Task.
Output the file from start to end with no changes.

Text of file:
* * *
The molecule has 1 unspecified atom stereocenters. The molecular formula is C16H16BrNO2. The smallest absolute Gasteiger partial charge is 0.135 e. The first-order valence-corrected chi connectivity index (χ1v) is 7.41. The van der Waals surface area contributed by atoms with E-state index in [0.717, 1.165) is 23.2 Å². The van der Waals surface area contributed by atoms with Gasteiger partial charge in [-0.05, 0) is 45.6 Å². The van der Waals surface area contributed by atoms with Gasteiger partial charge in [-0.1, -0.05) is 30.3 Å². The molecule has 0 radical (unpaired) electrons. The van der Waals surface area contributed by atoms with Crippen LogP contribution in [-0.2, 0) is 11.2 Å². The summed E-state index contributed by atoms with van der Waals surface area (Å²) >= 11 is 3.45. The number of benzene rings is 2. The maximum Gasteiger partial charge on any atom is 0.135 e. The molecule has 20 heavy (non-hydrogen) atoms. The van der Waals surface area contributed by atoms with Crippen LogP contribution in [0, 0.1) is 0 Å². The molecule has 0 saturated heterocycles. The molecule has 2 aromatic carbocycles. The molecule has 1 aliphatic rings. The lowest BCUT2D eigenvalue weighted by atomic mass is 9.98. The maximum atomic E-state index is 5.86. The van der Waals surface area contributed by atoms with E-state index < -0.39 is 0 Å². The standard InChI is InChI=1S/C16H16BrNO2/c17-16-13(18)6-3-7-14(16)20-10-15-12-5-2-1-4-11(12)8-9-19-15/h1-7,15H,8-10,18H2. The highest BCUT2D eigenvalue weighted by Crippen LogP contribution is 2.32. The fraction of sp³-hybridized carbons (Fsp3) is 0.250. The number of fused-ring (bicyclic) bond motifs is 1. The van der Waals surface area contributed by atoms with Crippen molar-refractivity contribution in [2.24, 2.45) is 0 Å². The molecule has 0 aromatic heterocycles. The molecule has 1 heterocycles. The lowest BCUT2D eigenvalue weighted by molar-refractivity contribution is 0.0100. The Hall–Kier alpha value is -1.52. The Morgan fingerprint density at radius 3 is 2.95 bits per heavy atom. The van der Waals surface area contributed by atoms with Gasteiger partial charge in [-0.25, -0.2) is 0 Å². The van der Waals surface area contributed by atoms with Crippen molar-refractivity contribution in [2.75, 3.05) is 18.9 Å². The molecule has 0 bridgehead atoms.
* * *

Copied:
The molecule has 1 unspecified atom stereocenters. The molecular formula is C16H16BrNO2. The smallest absolute Gasteiger partial charge is 0.135 e. The first-order valence-corrected chi connectivity index (χ1v) is 7.41. The van der Waals surface area contributed by atoms with E-state index in [0.717, 1.165) is 23.2 Å². The van der Waals surface area contributed by atoms with Gasteiger partial charge in [-0.05, 0) is 45.6 Å². The van der Waals surface area contributed by atoms with Gasteiger partial charge in [-0.1, -0.05) is 30.3 Å². The molecule has 0 radical (unpaired) electrons. The van der Waals surface area contributed by atoms with Crippen LogP contribution in [-0.2, 0) is 11.2 Å². The summed E-state index contributed by atoms with van der Waals surface area (Å²) >= 11 is 3.45. The number of benzene rings is 2. The maximum Gasteiger partial charge on any atom is 0.135 e. The molecule has 20 heavy (non-hydrogen) atoms. The van der Waals surface area contributed by atoms with Crippen LogP contribution in [0, 0.1) is 0 Å². The molecule has 0 saturated heterocycles. The molecule has 2 aromatic carbocycles. The molecule has 1 aliphatic rings. The lowest BCUT2D eigenvalue weighted by atomic mass is 9.98. The maximum atomic E-state index is 5.86. The van der Waals surface area contributed by atoms with E-state index < -0.39 is 0 Å². The standard InChI is InChI=1S/C16H16BrNO2/c17-16-13(18)6-3-7-14(16)20-10-15-12-5-2-1-4-11(12)8-9-19-15/h1-7,15H,8-10,18H2. The highest BCUT2D eigenvalue weighted by Crippen LogP contribution is 2.32. The fraction of sp³-hybridized carbons (Fsp3) is 0.250. The number of fused-ring (bicyclic) bond motifs is 1. The van der Waals surface area contributed by atoms with Crippen molar-refractivity contribution in [2.24, 2.45) is 0 Å². The molecule has 0 aromatic heterocycles. The molecule has 1 heterocycles. The lowest BCUT2D eigenvalue weighted by molar-refractivity contribution is 0.0100. The Hall–Kier alpha value is -1.52. The Morgan fingerprint density at radius 3 is 2.95 bits per heavy atom. The van der Waals surface area contributed by atoms with Gasteiger partial charge in [-0.25, -0.2) is 0 Å². The van der Waals surface area contributed by atoms with Crippen molar-refractivity contribution in [2.75, 3.05) is 18.9 Å². The molecule has 0 bridgehead atoms.